To bronze tin, prepare two solutions.

(1) 1 part of Ferrous Sulphate, 1 part of Cupric Sulphate, 20 parts of Distilled Water,

(2) 4 parts Verdigris, 16 parts Vinegar.

The article to be bronzed is to be thoroughly cleansed by means of a brush dipped in a fine earth and water, and after it is dry a light coat of the first solution is to be applied to both sides by means of a brush. When it is dry the article looks black; then the second solution is to be applied with a brush until the article assumes a dark copper-red color. Then allow it to dry for one hour, and polish with a soft brush and finely powdered elutriated blood-stone, the surface being often breathed upon in order to secure adhesion of the blood-stone. Then polish it with the brush which is from time to time drawn over the palm of the hand. The bronzing is protected against dampness by covering with a very thin layer of gold lacquer.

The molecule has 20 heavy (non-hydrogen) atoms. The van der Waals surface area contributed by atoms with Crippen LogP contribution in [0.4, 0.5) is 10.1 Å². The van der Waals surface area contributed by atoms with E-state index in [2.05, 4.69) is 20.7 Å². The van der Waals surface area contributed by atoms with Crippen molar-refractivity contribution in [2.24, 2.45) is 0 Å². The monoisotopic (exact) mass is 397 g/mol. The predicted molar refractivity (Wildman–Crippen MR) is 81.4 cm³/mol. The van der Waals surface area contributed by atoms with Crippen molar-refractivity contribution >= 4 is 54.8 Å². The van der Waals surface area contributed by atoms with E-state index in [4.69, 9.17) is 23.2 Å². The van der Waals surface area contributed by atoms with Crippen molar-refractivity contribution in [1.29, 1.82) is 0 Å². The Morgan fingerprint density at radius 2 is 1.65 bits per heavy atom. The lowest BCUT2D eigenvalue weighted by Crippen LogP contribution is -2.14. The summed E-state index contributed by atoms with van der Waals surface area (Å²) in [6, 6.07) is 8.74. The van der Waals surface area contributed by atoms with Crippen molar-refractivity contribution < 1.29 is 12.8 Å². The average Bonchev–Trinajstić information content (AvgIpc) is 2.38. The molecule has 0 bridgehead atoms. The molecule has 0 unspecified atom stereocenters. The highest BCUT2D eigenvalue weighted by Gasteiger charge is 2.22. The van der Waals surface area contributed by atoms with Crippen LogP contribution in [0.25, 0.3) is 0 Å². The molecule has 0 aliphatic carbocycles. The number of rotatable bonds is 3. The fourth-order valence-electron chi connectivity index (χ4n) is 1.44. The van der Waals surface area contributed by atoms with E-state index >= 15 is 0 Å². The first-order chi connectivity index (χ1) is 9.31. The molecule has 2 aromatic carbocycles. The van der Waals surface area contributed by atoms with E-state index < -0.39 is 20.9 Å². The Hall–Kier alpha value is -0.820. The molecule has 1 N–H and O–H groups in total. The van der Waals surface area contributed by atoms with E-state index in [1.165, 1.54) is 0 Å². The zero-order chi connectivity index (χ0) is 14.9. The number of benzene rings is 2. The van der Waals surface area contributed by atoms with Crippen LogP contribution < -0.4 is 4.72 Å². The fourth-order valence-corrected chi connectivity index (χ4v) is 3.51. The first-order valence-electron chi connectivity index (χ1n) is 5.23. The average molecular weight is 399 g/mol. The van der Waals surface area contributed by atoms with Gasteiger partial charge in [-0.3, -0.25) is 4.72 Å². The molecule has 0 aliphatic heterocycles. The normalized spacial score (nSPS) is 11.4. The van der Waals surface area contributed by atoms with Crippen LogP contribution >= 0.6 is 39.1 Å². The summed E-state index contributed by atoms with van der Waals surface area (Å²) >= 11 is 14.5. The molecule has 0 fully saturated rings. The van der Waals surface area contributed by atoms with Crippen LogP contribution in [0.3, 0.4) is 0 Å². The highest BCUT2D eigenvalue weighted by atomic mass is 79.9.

(2) Tin and tin alloys, after careful cleansing from oxide and grease, are handsomely and permanently bronzed if brushed over with a solution of 1 part of sulphate of copper (blue-stone), and 1 part of sulphate of iron (copperas) in 20 parts of water. When this has dried, the surface should be brushed with a solution of one part of acetate of copper (verdigris) in acetic acid.

After several applications and dryings of the last named, the surface is polished with a soft brush and blood-stone powder. The raised portions are then rubbed off with soft leather moistened with wax and turpentine, followed by a rubbing with dry leather.